To teach someone something, you want to meet them where they are on the road and then help them along for the next few steps.
That’s two hard things: understanding where they are and then teaching them the next thing. We understand that the teaching part is hard. That’s what we tend to work on. But the meeting-them-where-they-are part has its own set of problems.
When I try to write about something technical, I constantly find myself asking: What if the reader doesn’t don’t know about this yet? I can’t define thing C in terms of thing A and thing B if the reader doesn’t know about thing B yet.
“If you wish to make an apple pie from scratch, you must first invent the universe.” – Carl Sagan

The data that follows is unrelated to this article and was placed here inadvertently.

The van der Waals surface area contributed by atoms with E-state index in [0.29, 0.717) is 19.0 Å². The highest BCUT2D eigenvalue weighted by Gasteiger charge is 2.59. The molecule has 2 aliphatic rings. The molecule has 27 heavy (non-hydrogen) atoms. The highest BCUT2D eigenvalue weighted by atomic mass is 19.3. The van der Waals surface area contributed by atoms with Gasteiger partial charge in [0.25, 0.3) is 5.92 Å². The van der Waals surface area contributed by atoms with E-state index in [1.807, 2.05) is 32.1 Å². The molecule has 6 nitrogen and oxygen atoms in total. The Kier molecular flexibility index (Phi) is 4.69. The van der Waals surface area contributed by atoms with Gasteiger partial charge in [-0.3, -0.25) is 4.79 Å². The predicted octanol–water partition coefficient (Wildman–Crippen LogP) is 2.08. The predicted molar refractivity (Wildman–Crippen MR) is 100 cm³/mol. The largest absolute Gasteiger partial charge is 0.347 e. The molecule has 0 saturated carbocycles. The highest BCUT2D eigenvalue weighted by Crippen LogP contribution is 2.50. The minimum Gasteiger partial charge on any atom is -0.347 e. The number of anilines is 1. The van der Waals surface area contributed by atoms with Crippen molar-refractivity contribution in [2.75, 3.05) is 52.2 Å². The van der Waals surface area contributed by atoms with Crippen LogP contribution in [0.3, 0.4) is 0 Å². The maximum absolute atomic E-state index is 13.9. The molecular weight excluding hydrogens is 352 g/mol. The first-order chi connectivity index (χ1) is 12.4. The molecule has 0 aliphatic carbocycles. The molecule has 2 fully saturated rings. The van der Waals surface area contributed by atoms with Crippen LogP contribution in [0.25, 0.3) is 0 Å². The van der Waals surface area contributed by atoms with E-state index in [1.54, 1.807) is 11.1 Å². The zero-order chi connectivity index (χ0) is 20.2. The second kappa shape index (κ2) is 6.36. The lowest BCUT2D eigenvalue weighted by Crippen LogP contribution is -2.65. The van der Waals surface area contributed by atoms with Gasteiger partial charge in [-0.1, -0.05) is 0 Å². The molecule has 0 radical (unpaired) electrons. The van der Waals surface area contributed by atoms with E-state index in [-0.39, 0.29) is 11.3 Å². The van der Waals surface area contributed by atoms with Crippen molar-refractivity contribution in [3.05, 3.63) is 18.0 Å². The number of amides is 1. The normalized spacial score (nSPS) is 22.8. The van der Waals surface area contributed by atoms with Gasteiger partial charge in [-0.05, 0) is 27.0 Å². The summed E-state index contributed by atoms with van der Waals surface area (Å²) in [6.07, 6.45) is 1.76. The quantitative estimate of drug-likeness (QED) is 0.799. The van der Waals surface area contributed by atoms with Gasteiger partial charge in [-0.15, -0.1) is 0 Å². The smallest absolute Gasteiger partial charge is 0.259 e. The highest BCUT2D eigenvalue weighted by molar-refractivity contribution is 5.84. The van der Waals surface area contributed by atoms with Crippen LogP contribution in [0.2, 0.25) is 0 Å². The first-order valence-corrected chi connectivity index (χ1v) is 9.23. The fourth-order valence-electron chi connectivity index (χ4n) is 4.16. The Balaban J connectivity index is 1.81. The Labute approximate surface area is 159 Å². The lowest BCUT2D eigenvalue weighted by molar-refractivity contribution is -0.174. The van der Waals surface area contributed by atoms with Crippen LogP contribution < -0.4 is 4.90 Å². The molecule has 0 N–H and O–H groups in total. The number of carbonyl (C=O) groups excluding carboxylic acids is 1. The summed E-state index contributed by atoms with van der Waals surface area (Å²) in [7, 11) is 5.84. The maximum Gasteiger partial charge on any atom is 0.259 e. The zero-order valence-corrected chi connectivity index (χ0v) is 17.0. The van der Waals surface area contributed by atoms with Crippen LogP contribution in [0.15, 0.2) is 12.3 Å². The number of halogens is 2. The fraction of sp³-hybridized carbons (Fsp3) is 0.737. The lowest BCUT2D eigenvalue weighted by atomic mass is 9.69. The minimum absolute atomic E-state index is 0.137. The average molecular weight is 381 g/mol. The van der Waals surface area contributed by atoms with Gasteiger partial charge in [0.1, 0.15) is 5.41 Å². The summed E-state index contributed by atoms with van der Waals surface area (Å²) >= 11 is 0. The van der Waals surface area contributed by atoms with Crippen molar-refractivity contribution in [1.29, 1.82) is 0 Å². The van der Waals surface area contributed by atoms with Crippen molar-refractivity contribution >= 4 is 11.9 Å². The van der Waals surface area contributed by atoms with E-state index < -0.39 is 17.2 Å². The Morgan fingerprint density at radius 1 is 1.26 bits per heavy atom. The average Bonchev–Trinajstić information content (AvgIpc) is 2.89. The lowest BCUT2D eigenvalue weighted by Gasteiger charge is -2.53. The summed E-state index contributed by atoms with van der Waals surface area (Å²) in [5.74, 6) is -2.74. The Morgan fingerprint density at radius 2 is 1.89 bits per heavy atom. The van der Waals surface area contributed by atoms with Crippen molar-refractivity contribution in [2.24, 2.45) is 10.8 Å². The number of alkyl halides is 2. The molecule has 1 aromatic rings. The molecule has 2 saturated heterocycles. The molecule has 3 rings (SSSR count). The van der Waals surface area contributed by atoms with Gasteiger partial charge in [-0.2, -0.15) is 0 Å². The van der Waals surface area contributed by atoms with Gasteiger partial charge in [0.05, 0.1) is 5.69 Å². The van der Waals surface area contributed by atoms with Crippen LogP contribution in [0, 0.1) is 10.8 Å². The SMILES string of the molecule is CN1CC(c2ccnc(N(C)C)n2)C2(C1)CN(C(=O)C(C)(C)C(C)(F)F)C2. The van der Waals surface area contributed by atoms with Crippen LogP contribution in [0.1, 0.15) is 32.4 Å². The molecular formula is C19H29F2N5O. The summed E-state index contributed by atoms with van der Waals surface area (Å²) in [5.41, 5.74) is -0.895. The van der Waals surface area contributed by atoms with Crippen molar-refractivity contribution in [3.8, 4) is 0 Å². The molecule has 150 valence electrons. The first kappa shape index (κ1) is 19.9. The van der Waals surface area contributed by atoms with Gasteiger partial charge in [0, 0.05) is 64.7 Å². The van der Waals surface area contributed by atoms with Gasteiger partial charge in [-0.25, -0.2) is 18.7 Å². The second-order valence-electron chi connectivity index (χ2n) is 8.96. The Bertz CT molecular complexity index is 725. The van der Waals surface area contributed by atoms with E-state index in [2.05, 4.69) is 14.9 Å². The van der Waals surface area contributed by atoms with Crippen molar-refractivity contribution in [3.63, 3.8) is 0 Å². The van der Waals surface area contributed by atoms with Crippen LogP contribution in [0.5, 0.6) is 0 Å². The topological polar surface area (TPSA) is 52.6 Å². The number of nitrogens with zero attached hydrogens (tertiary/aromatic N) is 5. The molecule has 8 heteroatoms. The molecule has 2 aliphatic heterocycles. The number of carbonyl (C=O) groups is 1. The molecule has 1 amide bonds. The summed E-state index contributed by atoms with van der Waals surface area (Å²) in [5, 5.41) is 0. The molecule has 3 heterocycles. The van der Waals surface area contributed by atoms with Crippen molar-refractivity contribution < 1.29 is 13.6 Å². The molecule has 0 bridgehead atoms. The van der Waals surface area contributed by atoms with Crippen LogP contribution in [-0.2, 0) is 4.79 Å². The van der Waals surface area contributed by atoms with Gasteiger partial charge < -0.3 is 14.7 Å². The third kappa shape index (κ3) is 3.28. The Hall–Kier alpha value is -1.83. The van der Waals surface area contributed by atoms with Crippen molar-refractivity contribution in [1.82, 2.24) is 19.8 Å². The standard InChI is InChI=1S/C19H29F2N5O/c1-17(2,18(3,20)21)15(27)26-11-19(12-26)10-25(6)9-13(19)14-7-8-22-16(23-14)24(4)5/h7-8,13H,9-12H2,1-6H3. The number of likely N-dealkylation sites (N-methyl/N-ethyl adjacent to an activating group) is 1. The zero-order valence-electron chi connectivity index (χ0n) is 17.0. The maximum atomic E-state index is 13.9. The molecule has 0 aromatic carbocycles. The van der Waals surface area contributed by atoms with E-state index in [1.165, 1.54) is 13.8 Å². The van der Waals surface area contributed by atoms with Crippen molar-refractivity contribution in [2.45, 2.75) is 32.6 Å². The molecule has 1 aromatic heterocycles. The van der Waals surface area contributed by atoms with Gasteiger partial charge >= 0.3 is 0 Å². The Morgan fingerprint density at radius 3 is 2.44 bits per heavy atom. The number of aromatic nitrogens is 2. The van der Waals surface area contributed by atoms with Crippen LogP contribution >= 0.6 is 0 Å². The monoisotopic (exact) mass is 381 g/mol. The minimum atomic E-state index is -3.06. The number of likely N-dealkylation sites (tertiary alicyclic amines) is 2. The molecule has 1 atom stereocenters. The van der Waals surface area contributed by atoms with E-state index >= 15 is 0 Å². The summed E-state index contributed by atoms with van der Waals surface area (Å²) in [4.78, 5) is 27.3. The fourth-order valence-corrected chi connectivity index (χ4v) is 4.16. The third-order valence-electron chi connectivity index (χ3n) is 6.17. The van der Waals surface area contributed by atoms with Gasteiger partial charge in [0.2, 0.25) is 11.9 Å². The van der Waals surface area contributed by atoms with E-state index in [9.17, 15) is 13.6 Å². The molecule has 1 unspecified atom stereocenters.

Of course, you have to start somewhere. And your audience will quickly lose interest if you start several levels of abstraction beneath what they’re actually interested in.
But I find it helpful for my own understanding to keep asking myself this question. Questioning my understanding often shows me the gaps in it. Trying to write about very basic stuff nearly always turns out to be harder than I expect. Sometimes I learn things I’ve missed or forgotten. Sometimes I turn my intuitive knowledge into knowledge that’s more concrete and communicable.